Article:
As for the dining area itself, the Griffin has several intimate interconnecting rooms with wooden tables,

some of which I’ve liked more than others, and so, if it’s your first time, it might be worth taking a look and specifying where you’d like to sit. Yet the tables are always set with an elegant simplicity and the bare stone walls  create a cosy, rustic feel.

As for the seven bedrooms they are all decorated in soft, creamy colours.

We’ve stayed in two of them, one of which was darker than the other due to window size (again, check this out if natural light is important to you). They both had deliciously comfortable beds, beautiful linen and, wonderfully useful after a good walk, baths.

The bathrooms are clad with tongue and groove and have very lovely toiletries (from the White Company) with bathrobes and fluffy towels provided for that added sense of indulgence.

There are also two very beautiful four poster rooms. Just a word of caution (in the main prompted by jealousy, not having stayed in one myself) – we went with a very tall friend a few years ago who booked one of them and then moaned about hitting his feet on the wooden footboard. Should have swapped with someone shorter…

Oh, and I nearly forgot, all rooms are equipped with a quirky Roberts radio.

That aside, the star of each of the rooms has to be the deliciously comfortable beds. I can’t quite believe what happens to my usual ‘Oh-God!-Is-it-morning-already?’ self after having slept in one. Relaxed and well-rested, I’m always ready to make the most of the delights of the Griffin breakfast.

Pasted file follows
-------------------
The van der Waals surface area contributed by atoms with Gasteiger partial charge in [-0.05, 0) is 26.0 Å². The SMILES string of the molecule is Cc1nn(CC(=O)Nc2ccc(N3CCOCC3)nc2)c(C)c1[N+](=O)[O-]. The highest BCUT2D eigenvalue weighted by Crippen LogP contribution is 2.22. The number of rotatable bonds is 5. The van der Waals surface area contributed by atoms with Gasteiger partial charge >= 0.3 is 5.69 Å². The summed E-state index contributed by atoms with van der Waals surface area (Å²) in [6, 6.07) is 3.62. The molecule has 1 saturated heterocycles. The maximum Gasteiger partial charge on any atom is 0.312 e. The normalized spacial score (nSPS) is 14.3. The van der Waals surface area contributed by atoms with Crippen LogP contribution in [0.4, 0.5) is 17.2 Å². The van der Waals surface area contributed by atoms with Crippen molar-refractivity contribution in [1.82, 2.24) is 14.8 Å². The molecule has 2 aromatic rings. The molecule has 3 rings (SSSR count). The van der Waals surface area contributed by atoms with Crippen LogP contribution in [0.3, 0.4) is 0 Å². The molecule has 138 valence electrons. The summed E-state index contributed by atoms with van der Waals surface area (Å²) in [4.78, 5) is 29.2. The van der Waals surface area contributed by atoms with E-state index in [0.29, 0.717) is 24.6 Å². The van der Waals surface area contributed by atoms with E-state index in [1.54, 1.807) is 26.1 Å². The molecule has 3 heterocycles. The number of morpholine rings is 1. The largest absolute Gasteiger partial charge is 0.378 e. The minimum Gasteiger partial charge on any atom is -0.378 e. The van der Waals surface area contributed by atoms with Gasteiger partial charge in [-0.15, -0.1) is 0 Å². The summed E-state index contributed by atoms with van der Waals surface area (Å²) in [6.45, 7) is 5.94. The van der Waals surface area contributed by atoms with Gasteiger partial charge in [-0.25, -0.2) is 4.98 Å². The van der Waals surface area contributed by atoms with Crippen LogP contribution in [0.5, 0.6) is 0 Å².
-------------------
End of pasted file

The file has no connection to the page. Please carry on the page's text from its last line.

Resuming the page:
When we first stayed, the Griffin encouraged a more communal breakfast-eating experience, a very large farmhouse kitchen table positioned next to the Aga upon which you toasted the homemade bread. Great idea. But as enforced jollity with fellow guests  can sometimes be painful (no matter how comfortable the beds are), especially first thing in the morning, this has been changed. You can now enjoy your full Welsh sitting in contented, companiable silence, perusing a newspaper or the where-it-comes-from history of the food on your plate. Or the route of the very long walk you’re going to have to go on to justify chomping your way through so much delicious food.

The Felin Fach Griffin, nestling as it does between the Brecon Beacons and the Black Mountains and not far from the market towns of Abergavenny and Hay-on-Wye, provides the perfect base. There is much to do in this beautiful area: walking, cycling, canoeing, fishing, browsing in bookshops…these are just some of the activities available for you to try. And to pitch up at the Felin Fach after a busy day is always sheer bliss. It really is my favourite place to stay.


Two Stars and a Wish : The Felin Fach Griffin

             2 things that it does well and 1 thing that it could do better

starability-clipart-clipart-star-2                                                     truly delicious food

starability-clipart-clipart-star-2wonderfully comfortable beds

magic-wand-illustration-design-42155712more sofas, because, no matter how pleasant the rest of the seating, you’re always going to want to be the person melting into those fabulously squidgy sofas next to the fire!



The Felin Fach Griffin, Felin Fach
Brecon, LD3 0UB

Tel: 01874 620 111

To find out more about the Felin Fach Griffin go to www.felinfachgriffin.co.uk/

2015 rates

  • Bed and Breakfast £125 – £165
  • 3 course Dinner, Bed and Breakfast £177.50 – £217.50

The Felin Fach philosophy is one based on sustainability, community and the sourcing of food  locally wherever possible. Started over 15 years ago by the Inkin brothers, The Felin Fach is the first of three places to stay (the others being the Gurnards Head and http://www.oldcoastguardhotel.co.uk/)  in their eatdrinksleep  group.

Don’t forget to read Connie’s reviews of the Gurnard’s Head and the Old Coastguard  –

Connie’s Gurnard’s Head Review

Connie’s Old Coastguard Hotel Review